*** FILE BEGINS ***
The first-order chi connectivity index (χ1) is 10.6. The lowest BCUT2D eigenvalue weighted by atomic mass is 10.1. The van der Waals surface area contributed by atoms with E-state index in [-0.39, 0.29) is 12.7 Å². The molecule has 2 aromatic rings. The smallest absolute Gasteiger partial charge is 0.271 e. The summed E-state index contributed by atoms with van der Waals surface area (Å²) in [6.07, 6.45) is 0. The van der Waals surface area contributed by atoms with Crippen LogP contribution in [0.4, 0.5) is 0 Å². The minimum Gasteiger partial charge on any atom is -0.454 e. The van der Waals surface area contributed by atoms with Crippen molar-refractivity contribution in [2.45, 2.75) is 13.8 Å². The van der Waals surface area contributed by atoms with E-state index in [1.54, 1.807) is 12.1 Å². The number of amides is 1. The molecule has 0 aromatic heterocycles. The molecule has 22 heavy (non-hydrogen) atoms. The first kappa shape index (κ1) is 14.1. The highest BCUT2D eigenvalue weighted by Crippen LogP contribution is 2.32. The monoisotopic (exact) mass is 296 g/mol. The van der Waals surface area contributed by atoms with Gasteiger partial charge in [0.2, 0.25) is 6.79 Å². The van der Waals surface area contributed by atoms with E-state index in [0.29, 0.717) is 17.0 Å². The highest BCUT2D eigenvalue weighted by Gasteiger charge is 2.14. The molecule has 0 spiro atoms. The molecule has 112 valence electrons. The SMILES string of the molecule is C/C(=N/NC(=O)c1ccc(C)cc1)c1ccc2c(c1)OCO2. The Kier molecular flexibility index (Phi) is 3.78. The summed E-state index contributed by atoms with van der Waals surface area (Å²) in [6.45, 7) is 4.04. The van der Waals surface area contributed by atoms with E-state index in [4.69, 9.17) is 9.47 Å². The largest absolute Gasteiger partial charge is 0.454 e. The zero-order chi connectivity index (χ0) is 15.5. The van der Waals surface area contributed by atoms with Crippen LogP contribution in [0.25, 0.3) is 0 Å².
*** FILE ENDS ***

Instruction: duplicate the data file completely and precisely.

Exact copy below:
The first-order chi connectivity index (χ1) is 10.6. The lowest BCUT2D eigenvalue weighted by atomic mass is 10.1. The van der Waals surface area contributed by atoms with E-state index in [-0.39, 0.29) is 12.7 Å². The molecule has 2 aromatic rings. The smallest absolute Gasteiger partial charge is 0.271 e. The summed E-state index contributed by atoms with van der Waals surface area (Å²) in [6.07, 6.45) is 0. The van der Waals surface area contributed by atoms with Crippen LogP contribution in [0.4, 0.5) is 0 Å². The minimum Gasteiger partial charge on any atom is -0.454 e. The van der Waals surface area contributed by atoms with Crippen molar-refractivity contribution in [2.45, 2.75) is 13.8 Å². The van der Waals surface area contributed by atoms with E-state index in [1.54, 1.807) is 12.1 Å². The number of amides is 1. The molecule has 0 aromatic heterocycles. The molecule has 22 heavy (non-hydrogen) atoms. The first kappa shape index (κ1) is 14.1. The highest BCUT2D eigenvalue weighted by Crippen LogP contribution is 2.32. The monoisotopic (exact) mass is 296 g/mol. The van der Waals surface area contributed by atoms with Gasteiger partial charge in [0.2, 0.25) is 6.79 Å². The van der Waals surface area contributed by atoms with E-state index in [0.29, 0.717) is 17.0 Å². The highest BCUT2D eigenvalue weighted by Gasteiger charge is 2.14. The molecule has 0 spiro atoms. The molecule has 112 valence electrons. The SMILES string of the molecule is C/C(=N/NC(=O)c1ccc(C)cc1)c1ccc2c(c1)OCO2. The Kier molecular flexibility index (Phi) is 3.78. The summed E-state index contributed by atoms with van der Waals surface area (Å²) in [6.45, 7) is 4.04. The van der Waals surface area contributed by atoms with E-state index in [4.69, 9.17) is 9.47 Å². The largest absolute Gasteiger partial charge is 0.454 e. The zero-order chi connectivity index (χ0) is 15.5. The van der Waals surface area contributed by atoms with Crippen LogP contribution in [0.25, 0.3) is 0 Å².